Four teenagers navigate tough choices about their individual and collective futures in Kohmstedt’s coming-of-age novel set in a 1990s Chicago suburb.
Eric “Ike” Eisenhower begins his senior year of high school much like many teenagers do: making fun of the students stuck on school buses as he rides past in the passenger seat of a friend’s car. The Krauts, as Ike and his three childhood friends call themselves in a nod to their shared German heritage, are all instantly relatable characters. There’s K.C., the head-banging athlete with a mane of hair the ladies can’t wait to run their fingers through; Jack, the portly, gritty youth heavily influenced by his motorcycle-loving stepfather; and Tom, the perfect-attendance record holder with an affinity for hip-hop. Ike falls somewhere in the middle: empathetic captain of the track team, street-smart and steadfastly loyal to his crew. But the Krauts’ dynamic changes when Ike’s creepy neighbor, Wally, makes his way into the group, first as the butt of a joke and then as Jack’s wingman when the other boys team up. Jack regards Wally as the fifth Kraut, but the others find Wally weird and unpleasant, especially when they discover more about him. Ultimately, Ike must learn how to balance his fractured friendships, an extremely needy girlfriend and a growing crush on a locker-mate—all while coping with the return of his lowlife father. Kohmstedt weaves each of the book’s numerous subplots seamlessly into the main narrative. The prose is marked by well-paced action, smart structure and realistic, fully developed supporting characters. The author is particularly adept at creating authentic dialogue that would not seem out of place if overheard at a high school, with robust players who don’t stoop to clichéd stereotypes.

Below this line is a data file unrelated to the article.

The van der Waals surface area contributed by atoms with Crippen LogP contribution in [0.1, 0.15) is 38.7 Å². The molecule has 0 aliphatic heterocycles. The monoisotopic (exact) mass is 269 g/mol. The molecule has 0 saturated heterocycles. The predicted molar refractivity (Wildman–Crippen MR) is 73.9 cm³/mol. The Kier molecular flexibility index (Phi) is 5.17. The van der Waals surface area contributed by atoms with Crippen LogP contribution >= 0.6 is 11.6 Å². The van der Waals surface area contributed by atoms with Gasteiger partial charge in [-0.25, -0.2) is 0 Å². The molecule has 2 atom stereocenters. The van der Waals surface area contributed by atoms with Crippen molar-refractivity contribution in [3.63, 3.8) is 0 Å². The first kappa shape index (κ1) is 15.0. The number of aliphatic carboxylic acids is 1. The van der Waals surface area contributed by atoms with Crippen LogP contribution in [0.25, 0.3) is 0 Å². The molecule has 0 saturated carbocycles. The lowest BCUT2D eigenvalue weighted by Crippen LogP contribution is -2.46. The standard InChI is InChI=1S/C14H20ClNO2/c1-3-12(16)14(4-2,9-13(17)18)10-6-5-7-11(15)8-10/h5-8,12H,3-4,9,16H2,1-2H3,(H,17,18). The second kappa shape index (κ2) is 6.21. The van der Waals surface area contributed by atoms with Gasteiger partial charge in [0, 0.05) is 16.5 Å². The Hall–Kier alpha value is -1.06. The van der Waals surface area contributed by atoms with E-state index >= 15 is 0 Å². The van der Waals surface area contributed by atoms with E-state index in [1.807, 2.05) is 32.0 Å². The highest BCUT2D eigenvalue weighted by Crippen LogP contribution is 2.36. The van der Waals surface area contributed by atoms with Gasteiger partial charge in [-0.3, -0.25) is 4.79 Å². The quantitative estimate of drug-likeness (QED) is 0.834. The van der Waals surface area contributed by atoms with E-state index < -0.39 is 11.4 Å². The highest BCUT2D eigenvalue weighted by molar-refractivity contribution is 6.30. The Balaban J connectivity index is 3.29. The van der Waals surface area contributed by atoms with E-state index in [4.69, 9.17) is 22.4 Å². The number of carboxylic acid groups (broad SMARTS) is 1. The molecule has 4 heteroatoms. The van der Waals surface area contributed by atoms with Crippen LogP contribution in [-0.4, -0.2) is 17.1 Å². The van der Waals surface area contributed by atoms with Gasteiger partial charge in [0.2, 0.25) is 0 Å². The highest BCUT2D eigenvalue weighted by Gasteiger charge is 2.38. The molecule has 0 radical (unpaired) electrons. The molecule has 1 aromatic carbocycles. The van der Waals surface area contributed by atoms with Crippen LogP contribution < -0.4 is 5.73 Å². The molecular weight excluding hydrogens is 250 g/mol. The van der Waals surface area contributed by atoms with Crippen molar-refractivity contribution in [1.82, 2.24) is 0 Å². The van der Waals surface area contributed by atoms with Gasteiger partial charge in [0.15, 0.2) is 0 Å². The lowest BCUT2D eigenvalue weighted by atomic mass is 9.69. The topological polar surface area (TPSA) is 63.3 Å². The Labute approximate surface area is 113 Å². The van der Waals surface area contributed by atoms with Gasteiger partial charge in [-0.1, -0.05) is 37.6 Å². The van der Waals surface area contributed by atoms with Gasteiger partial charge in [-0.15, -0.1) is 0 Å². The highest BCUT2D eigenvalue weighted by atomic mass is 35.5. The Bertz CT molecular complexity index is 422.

A well-crafted, believable story of youthful choices and adult consequences.